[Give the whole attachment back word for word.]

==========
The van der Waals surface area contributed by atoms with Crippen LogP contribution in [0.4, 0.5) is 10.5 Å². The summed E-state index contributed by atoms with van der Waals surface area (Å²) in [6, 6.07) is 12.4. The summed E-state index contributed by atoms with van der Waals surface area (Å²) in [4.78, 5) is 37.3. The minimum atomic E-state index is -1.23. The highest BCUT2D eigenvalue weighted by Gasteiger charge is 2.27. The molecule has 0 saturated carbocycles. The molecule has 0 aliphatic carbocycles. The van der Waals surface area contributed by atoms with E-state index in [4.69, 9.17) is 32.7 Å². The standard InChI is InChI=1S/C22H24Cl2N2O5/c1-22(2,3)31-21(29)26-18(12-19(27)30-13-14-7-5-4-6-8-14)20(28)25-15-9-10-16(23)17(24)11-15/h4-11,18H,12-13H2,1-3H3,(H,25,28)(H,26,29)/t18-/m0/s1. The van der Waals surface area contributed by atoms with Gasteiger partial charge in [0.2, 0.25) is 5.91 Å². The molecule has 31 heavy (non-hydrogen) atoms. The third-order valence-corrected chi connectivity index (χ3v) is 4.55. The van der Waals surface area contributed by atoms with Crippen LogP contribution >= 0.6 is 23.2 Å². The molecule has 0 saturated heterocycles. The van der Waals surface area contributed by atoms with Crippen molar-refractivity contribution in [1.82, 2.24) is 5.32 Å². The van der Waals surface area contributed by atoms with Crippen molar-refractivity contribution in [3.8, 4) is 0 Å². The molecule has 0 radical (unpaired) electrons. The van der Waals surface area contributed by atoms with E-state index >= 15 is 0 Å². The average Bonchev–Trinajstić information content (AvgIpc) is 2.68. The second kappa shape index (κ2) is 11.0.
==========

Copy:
The van der Waals surface area contributed by atoms with Crippen LogP contribution in [0.4, 0.5) is 10.5 Å². The summed E-state index contributed by atoms with van der Waals surface area (Å²) in [6, 6.07) is 12.4. The summed E-state index contributed by atoms with van der Waals surface area (Å²) in [4.78, 5) is 37.3. The minimum atomic E-state index is -1.23. The highest BCUT2D eigenvalue weighted by Gasteiger charge is 2.27. The molecule has 0 saturated carbocycles. The molecule has 0 aliphatic carbocycles. The van der Waals surface area contributed by atoms with E-state index in [4.69, 9.17) is 32.7 Å². The standard InChI is InChI=1S/C22H24Cl2N2O5/c1-22(2,3)31-21(29)26-18(12-19(27)30-13-14-7-5-4-6-8-14)20(28)25-15-9-10-16(23)17(24)11-15/h4-11,18H,12-13H2,1-3H3,(H,25,28)(H,26,29)/t18-/m0/s1. The van der Waals surface area contributed by atoms with Gasteiger partial charge in [0.2, 0.25) is 5.91 Å². The molecule has 31 heavy (non-hydrogen) atoms. The third-order valence-corrected chi connectivity index (χ3v) is 4.55. The van der Waals surface area contributed by atoms with Crippen LogP contribution >= 0.6 is 23.2 Å². The molecule has 0 saturated heterocycles. The van der Waals surface area contributed by atoms with Crippen molar-refractivity contribution in [1.82, 2.24) is 5.32 Å². The van der Waals surface area contributed by atoms with Crippen molar-refractivity contribution in [3.8, 4) is 0 Å². The molecule has 0 radical (unpaired) electrons. The van der Waals surface area contributed by atoms with E-state index >= 15 is 0 Å². The average Bonchev–Trinajstić information content (AvgIpc) is 2.68. The second kappa shape index (κ2) is 11.0.